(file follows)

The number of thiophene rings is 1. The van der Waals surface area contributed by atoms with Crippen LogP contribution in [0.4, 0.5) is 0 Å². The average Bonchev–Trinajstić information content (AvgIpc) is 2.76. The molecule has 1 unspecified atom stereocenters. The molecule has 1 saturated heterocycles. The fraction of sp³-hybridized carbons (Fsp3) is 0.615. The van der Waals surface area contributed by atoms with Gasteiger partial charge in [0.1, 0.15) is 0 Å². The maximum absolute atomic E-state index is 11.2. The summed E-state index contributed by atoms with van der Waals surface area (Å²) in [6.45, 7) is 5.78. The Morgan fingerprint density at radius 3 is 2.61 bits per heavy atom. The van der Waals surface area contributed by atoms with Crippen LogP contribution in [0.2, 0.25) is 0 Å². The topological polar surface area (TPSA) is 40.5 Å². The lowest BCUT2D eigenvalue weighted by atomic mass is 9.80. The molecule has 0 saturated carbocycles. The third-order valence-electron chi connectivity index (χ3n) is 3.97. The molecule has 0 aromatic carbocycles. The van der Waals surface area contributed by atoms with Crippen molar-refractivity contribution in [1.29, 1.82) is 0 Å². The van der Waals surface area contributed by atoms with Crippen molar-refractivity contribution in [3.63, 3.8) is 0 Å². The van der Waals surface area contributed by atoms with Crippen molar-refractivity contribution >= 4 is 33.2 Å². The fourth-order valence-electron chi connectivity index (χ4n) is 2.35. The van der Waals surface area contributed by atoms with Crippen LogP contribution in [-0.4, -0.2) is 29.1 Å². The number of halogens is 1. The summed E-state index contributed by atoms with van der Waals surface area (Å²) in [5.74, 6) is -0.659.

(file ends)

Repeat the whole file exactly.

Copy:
The number of thiophene rings is 1. The van der Waals surface area contributed by atoms with Crippen LogP contribution in [0.4, 0.5) is 0 Å². The average Bonchev–Trinajstić information content (AvgIpc) is 2.76. The molecule has 1 unspecified atom stereocenters. The molecule has 1 saturated heterocycles. The fraction of sp³-hybridized carbons (Fsp3) is 0.615. The van der Waals surface area contributed by atoms with Gasteiger partial charge in [0.1, 0.15) is 0 Å². The maximum absolute atomic E-state index is 11.2. The summed E-state index contributed by atoms with van der Waals surface area (Å²) in [6.45, 7) is 5.78. The Morgan fingerprint density at radius 3 is 2.61 bits per heavy atom. The van der Waals surface area contributed by atoms with Crippen LogP contribution in [0.2, 0.25) is 0 Å². The topological polar surface area (TPSA) is 40.5 Å². The lowest BCUT2D eigenvalue weighted by atomic mass is 9.80. The molecule has 0 saturated carbocycles. The third-order valence-electron chi connectivity index (χ3n) is 3.97. The molecule has 0 aromatic carbocycles. The van der Waals surface area contributed by atoms with Crippen molar-refractivity contribution in [1.29, 1.82) is 0 Å². The van der Waals surface area contributed by atoms with Crippen molar-refractivity contribution in [3.63, 3.8) is 0 Å². The van der Waals surface area contributed by atoms with Crippen molar-refractivity contribution >= 4 is 33.2 Å². The fourth-order valence-electron chi connectivity index (χ4n) is 2.35. The van der Waals surface area contributed by atoms with Crippen LogP contribution in [-0.4, -0.2) is 29.1 Å². The number of halogens is 1. The summed E-state index contributed by atoms with van der Waals surface area (Å²) in [5.74, 6) is -0.659.